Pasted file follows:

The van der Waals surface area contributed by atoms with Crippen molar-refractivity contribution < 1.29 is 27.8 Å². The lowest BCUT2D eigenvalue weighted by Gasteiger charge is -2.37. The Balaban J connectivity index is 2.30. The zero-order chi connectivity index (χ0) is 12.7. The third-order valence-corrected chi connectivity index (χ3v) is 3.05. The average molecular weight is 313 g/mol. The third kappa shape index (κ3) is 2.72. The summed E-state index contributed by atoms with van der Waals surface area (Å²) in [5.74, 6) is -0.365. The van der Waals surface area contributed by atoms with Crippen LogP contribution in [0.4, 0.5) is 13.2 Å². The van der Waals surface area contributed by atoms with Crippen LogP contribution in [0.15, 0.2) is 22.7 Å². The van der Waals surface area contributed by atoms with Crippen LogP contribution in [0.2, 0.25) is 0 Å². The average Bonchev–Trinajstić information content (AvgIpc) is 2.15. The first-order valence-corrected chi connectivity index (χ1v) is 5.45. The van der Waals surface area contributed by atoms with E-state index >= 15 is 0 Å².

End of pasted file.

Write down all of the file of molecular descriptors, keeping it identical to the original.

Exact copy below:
The van der Waals surface area contributed by atoms with Crippen molar-refractivity contribution < 1.29 is 27.8 Å². The lowest BCUT2D eigenvalue weighted by Gasteiger charge is -2.37. The Balaban J connectivity index is 2.30. The zero-order chi connectivity index (χ0) is 12.7. The third-order valence-corrected chi connectivity index (χ3v) is 3.05. The average molecular weight is 313 g/mol. The third kappa shape index (κ3) is 2.72. The summed E-state index contributed by atoms with van der Waals surface area (Å²) in [5.74, 6) is -0.365. The van der Waals surface area contributed by atoms with Crippen LogP contribution in [0.4, 0.5) is 13.2 Å². The van der Waals surface area contributed by atoms with Crippen LogP contribution in [0.15, 0.2) is 22.7 Å². The van der Waals surface area contributed by atoms with Crippen LogP contribution in [0.2, 0.25) is 0 Å². The average Bonchev–Trinajstić information content (AvgIpc) is 2.15. The first-order valence-corrected chi connectivity index (χ1v) is 5.45. The van der Waals surface area contributed by atoms with E-state index >= 15 is 0 Å².